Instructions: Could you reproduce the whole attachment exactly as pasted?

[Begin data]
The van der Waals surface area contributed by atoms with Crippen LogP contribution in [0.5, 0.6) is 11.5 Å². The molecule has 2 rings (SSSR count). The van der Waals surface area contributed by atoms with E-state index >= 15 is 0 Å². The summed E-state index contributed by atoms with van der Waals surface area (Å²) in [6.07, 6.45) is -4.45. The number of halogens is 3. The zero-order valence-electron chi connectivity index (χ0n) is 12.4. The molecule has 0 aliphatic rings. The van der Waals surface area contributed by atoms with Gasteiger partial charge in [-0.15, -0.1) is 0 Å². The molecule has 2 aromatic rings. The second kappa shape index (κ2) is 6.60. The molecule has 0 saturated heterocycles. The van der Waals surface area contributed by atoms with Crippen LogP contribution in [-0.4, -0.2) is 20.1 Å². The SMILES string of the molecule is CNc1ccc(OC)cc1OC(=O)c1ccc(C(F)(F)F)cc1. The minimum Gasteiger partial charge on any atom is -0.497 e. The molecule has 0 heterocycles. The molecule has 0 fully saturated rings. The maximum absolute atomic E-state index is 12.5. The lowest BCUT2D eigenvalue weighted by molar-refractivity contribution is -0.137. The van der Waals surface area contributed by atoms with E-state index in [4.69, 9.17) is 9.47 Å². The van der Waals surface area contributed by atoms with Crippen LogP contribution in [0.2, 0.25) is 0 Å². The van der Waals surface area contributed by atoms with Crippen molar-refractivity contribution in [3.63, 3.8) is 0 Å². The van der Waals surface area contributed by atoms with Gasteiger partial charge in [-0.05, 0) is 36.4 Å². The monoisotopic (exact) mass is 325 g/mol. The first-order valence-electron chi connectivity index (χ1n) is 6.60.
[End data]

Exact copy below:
The van der Waals surface area contributed by atoms with Crippen LogP contribution in [0.5, 0.6) is 11.5 Å². The molecule has 2 rings (SSSR count). The van der Waals surface area contributed by atoms with E-state index >= 15 is 0 Å². The summed E-state index contributed by atoms with van der Waals surface area (Å²) in [6.07, 6.45) is -4.45. The number of halogens is 3. The zero-order valence-electron chi connectivity index (χ0n) is 12.4. The molecule has 0 aliphatic rings. The van der Waals surface area contributed by atoms with Gasteiger partial charge in [-0.15, -0.1) is 0 Å². The molecule has 2 aromatic rings. The second kappa shape index (κ2) is 6.60. The molecule has 0 saturated heterocycles. The van der Waals surface area contributed by atoms with Crippen LogP contribution in [-0.4, -0.2) is 20.1 Å². The SMILES string of the molecule is CNc1ccc(OC)cc1OC(=O)c1ccc(C(F)(F)F)cc1. The minimum Gasteiger partial charge on any atom is -0.497 e. The molecule has 0 heterocycles. The molecule has 0 fully saturated rings. The maximum absolute atomic E-state index is 12.5. The lowest BCUT2D eigenvalue weighted by molar-refractivity contribution is -0.137. The van der Waals surface area contributed by atoms with E-state index in [4.69, 9.17) is 9.47 Å². The van der Waals surface area contributed by atoms with Crippen LogP contribution in [0.2, 0.25) is 0 Å². The van der Waals surface area contributed by atoms with Crippen molar-refractivity contribution in [3.63, 3.8) is 0 Å². The van der Waals surface area contributed by atoms with Gasteiger partial charge in [-0.05, 0) is 36.4 Å². The monoisotopic (exact) mass is 325 g/mol. The first-order valence-electron chi connectivity index (χ1n) is 6.60.